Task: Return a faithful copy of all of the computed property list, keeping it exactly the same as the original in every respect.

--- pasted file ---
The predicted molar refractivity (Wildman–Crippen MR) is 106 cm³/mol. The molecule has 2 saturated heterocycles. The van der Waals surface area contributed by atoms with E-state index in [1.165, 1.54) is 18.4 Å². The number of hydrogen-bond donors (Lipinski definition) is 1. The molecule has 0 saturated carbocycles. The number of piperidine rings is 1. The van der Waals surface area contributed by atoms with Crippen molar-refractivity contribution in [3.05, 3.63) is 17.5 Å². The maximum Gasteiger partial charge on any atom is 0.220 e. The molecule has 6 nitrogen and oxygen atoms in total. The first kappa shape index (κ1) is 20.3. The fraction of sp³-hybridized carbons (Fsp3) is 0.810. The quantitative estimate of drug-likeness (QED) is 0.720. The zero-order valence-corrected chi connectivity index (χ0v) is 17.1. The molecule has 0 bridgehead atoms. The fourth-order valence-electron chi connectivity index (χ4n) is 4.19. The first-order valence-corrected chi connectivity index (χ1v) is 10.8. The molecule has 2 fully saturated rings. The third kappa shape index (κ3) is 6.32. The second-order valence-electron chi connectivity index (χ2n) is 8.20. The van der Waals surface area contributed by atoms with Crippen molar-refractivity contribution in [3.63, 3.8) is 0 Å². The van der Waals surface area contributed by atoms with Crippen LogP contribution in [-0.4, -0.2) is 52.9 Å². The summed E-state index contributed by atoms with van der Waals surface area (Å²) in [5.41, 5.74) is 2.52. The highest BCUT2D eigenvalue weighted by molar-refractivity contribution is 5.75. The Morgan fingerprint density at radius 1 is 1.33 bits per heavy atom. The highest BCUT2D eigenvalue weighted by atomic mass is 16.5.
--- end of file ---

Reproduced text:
The predicted molar refractivity (Wildman–Crippen MR) is 106 cm³/mol. The molecule has 2 saturated heterocycles. The van der Waals surface area contributed by atoms with E-state index in [1.165, 1.54) is 18.4 Å². The number of hydrogen-bond donors (Lipinski definition) is 1. The molecule has 0 saturated carbocycles. The number of piperidine rings is 1. The van der Waals surface area contributed by atoms with Crippen molar-refractivity contribution in [3.05, 3.63) is 17.5 Å². The maximum Gasteiger partial charge on any atom is 0.220 e. The molecule has 6 nitrogen and oxygen atoms in total. The first kappa shape index (κ1) is 20.3. The fraction of sp³-hybridized carbons (Fsp3) is 0.810. The quantitative estimate of drug-likeness (QED) is 0.720. The zero-order valence-corrected chi connectivity index (χ0v) is 17.1. The molecule has 0 bridgehead atoms. The fourth-order valence-electron chi connectivity index (χ4n) is 4.19. The first-order valence-corrected chi connectivity index (χ1v) is 10.8. The molecule has 2 fully saturated rings. The third kappa shape index (κ3) is 6.32. The second-order valence-electron chi connectivity index (χ2n) is 8.20. The van der Waals surface area contributed by atoms with Crippen molar-refractivity contribution in [3.63, 3.8) is 0 Å². The van der Waals surface area contributed by atoms with Crippen LogP contribution in [-0.4, -0.2) is 52.9 Å². The summed E-state index contributed by atoms with van der Waals surface area (Å²) in [5.41, 5.74) is 2.52. The highest BCUT2D eigenvalue weighted by molar-refractivity contribution is 5.75. The Morgan fingerprint density at radius 1 is 1.33 bits per heavy atom. The highest BCUT2D eigenvalue weighted by atomic mass is 16.5.